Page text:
Plexiform neurofibromas, because of their infiltrative nature, are more difficult to completely excise and recurrence is common. Hemorrhage and nerve damage are major risks. Medical treatment of plexiform neurofibromas is empiric. Drugs reported include methotrexate, interferon-alpha, vincristine, and thalidomide. There are multiple ongoing clinical trials evaluating the use of sirolimus (mTOR inhibitor), imatinib (c-kit inhibitor), ranibizumab (VEGF inhibitor), photodynamic therapy, pirfenadone (antifibrotic agent), and sorafenib (tyrosine kinase receptor inhibitor) for progressive or problematic plexiform neurofibromas.

Patient Management

A full physical examination is necessary in all patients when a diagnosis of NF1 is considered. Examination should focus on the skin, eyes, skeletal, nervous, and cardiovascular systems. A complete medical history should be obtained with a focus on features associated with NF1. A complete family history for NF1 is important. It may be helfpul to perform examinations of skin and eye in first-degree relatives. All patients with suspected NF1 need to have an ophthalmologic evaluation with slit lamp examination. MRI scans of the brain are not necessary to establish a diagnosis and are not generally recommended as a screening tool.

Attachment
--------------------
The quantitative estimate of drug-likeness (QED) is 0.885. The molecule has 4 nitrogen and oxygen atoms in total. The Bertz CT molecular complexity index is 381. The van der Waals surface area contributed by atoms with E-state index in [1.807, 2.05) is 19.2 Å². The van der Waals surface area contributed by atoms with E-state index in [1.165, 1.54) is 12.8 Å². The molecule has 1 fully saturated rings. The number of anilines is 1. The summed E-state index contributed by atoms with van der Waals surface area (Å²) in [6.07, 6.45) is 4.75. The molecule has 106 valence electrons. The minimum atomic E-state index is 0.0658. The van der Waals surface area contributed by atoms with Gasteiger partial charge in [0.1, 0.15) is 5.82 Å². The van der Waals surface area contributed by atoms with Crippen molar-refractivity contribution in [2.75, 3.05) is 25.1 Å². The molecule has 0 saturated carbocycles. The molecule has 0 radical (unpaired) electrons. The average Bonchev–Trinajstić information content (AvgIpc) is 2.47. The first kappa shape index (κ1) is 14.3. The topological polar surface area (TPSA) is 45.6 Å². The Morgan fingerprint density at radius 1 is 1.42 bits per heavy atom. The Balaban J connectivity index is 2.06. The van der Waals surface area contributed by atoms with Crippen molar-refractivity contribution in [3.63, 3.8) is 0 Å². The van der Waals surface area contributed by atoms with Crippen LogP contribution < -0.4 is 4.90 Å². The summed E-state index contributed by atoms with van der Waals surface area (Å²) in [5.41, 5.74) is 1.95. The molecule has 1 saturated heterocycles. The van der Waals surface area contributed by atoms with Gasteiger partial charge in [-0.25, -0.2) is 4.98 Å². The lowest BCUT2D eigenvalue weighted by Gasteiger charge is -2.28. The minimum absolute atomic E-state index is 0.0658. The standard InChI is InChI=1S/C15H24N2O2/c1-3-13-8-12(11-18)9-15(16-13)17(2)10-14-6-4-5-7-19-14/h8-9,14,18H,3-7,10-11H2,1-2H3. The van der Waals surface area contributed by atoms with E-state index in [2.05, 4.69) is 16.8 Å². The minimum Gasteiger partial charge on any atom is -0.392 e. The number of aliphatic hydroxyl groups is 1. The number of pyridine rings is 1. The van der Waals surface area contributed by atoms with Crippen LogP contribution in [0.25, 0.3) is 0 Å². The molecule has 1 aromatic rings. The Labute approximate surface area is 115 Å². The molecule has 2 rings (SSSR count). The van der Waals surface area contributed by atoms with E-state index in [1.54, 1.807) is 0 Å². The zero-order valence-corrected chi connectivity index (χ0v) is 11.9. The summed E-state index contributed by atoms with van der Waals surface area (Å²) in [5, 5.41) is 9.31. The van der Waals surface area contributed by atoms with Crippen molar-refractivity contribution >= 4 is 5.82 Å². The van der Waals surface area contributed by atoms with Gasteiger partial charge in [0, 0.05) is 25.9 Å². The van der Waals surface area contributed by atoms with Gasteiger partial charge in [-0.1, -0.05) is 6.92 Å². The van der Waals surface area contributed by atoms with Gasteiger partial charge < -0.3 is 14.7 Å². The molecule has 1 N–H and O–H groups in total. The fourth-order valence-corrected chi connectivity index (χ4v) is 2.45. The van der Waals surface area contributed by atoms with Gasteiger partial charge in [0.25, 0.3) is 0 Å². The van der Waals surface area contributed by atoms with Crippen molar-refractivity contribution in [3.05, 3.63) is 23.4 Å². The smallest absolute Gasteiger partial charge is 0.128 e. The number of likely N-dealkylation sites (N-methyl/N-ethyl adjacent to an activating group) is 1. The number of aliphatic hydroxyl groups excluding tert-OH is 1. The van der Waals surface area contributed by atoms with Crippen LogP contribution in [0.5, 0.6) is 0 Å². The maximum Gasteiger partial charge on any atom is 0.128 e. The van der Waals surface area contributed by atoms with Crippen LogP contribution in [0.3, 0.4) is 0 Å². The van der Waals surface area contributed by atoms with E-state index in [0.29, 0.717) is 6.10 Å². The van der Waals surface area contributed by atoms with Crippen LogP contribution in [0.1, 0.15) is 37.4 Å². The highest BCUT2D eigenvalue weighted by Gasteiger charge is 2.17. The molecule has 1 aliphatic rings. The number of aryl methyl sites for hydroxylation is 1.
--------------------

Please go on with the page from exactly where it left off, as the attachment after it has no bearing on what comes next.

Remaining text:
If a patient meets NIH diagnostic criteria for NF1, they should be referred to a specialist (usually a geneticist or neurologist) experienced at managing patients with NF1. A list of NF specialists and NF clinics (NF Clinic Network) in the United States is available at All patients with NF1 should be followed at least yearly by this specialist to detect any potential complications that require intervention. All patients should have yearly eye exams, preferably by an ophthalmologist familiar with NF1, until the age of 8 and then less frequently after that.